Teaching with NaNoWriMo

Creative Writing is probably the most challenging class I teach.

It is so different from the German and English 11 classes that make up most of my schedule. There are few standards (five total) provided by the state, compared with teh 60+ standards for ELA. The distance between a beginning learner and the end point of the semester is harder to define than it is for a German-language learner.

It's more creative than writing.

And when I take into account every individual represented in the class, each exploring genres from songwriting to spoken-word poetry to story-writing, it's mind-boggling to come up with a single project that will focus this wide array of kids.

Add to this the success of my school's writing program since I took it over a mere five years ago. When I began, my first class had eight students. The next semester had six (among whom, though, were two of my All-Time writing students, Molly and Austin). Three years ago we crept into the teens. This year I have twenty-five students.

Three years ago, I discovered NaNoWriMo's Young Writers' Project (YWP), and I began to focus the group on basic skills and big ideas.

The concept behind National Novel Writing Month goes beyond merely writing a novel in 30 days. It's about setting goals for one's writing--and reaching them. A typical NaNoWriMo goal is 50,000 words in a month. The Young Writers' Project sets the goal at 30,000--and it allows students to adjust the goal. In my years of teaching, I have seen kids reach 60,000 and 80,000 words, and I have seen kids reach goals of 25,000 words, too.

What I really like about YWP is the lessons that come along with it, which are conventiently stored on an accessible Google Doc. They cover setting, plot, characterization--the basics that I had covered in years before teaching with NaNoWriMo. I was able to use these lessons during the month of October to teach all of my students the basics.

At the same time, I'm grooming possible NaNoWriMo writers. I added a 20% Project to my creative writing class--giving students one day a week to focus on a semester-long creative project--and I noticed that this really boosted participation in NaNoWriMo and student success overall.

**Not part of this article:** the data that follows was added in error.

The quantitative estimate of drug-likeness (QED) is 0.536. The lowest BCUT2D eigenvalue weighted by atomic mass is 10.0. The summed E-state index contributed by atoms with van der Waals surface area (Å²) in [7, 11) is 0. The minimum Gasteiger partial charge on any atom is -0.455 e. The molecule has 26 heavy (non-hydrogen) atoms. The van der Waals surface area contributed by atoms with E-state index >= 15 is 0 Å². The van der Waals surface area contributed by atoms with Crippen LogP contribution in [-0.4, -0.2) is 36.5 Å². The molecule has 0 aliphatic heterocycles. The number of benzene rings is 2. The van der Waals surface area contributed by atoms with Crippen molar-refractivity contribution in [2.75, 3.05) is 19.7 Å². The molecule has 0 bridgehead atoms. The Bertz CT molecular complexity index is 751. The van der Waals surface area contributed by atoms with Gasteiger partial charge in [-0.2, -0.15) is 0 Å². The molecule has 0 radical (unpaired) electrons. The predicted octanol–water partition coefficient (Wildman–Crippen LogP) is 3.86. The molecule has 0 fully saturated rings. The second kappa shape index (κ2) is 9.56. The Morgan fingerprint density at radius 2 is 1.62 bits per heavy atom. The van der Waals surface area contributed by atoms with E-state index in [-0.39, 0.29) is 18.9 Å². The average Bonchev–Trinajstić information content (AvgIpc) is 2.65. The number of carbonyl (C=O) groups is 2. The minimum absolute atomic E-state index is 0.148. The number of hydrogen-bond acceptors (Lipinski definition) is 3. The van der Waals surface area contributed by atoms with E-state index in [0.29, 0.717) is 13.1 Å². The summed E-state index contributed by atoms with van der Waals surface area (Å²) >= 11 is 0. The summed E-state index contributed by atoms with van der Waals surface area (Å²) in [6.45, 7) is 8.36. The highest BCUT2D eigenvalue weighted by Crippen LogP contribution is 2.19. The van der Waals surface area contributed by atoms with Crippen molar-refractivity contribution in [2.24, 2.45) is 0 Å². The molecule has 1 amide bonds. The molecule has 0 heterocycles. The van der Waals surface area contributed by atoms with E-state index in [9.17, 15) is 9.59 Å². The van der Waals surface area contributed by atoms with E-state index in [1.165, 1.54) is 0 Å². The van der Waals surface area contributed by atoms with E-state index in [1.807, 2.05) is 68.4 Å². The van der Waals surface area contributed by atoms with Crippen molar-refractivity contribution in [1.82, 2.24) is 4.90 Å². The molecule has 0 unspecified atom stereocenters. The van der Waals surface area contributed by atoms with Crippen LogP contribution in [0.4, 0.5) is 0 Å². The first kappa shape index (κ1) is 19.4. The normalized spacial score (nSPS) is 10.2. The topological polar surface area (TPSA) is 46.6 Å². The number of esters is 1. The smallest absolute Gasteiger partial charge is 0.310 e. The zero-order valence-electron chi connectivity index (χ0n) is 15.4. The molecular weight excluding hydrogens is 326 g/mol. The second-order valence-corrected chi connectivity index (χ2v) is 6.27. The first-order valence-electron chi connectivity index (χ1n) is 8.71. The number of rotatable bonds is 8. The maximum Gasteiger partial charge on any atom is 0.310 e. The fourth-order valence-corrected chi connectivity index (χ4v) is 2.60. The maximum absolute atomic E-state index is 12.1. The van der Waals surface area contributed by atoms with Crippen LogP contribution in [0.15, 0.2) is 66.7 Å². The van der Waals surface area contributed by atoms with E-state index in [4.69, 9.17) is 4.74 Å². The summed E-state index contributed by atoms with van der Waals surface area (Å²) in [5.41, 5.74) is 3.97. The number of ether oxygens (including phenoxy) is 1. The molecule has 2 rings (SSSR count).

During the month of November I promoted NaNoWriMo by having a kick-off party with coffee and doughnuts to get everyone started. Students spent the 90-minute block writing and reported their total word count at the end--only those who had signed up for YWP (about 1/3rd of the class) reported on the site.

I brought in past winners and had them tell the class about their success. This was really good, because these students really emphasized the devotion and organization that had made them successful. Every few days, we would look at the progress chart for our class, which showed the climbing totals.

My Winners

I'm proud to say that I had two winners this year.
Jacob is a senior who wrote a fantasy called The Shard of the East for his project. When I asked how close to the end he was at 31,557 words, he said, "Almost finished with part one of three." During our Thank God It's Over party today, he did a reading of his synopsis, looking forward to other characters and adventures that he may add later on.

Zoë is a sophomore who wrote a zombie apocalypse novel called The Laughter of the Undead. While she wrote 37,000 words during November, when you add this to the 30,000 words she had already written, she is over 60,000 words into her novel--"about halfway through," she says. 

As cool as Zoë's title is--The Laughter of the Undead, just let that sink in a moment--her characterization is the highlight of her writing. She brings characters to life, and she interweaves three different perspectives of events as zombies appear and ravage a high school.

Seattle (far left of photo above) earned a participation certificate, finishing just 1500 words shy of her goal of 15,000 words. Seattle's degree of difficulty was a little higher because she was writing a collection of spoken-word poetry called Her Name: Loneliness.

Today's a real high point of my semester. I'm just so proud of these writing students of mine!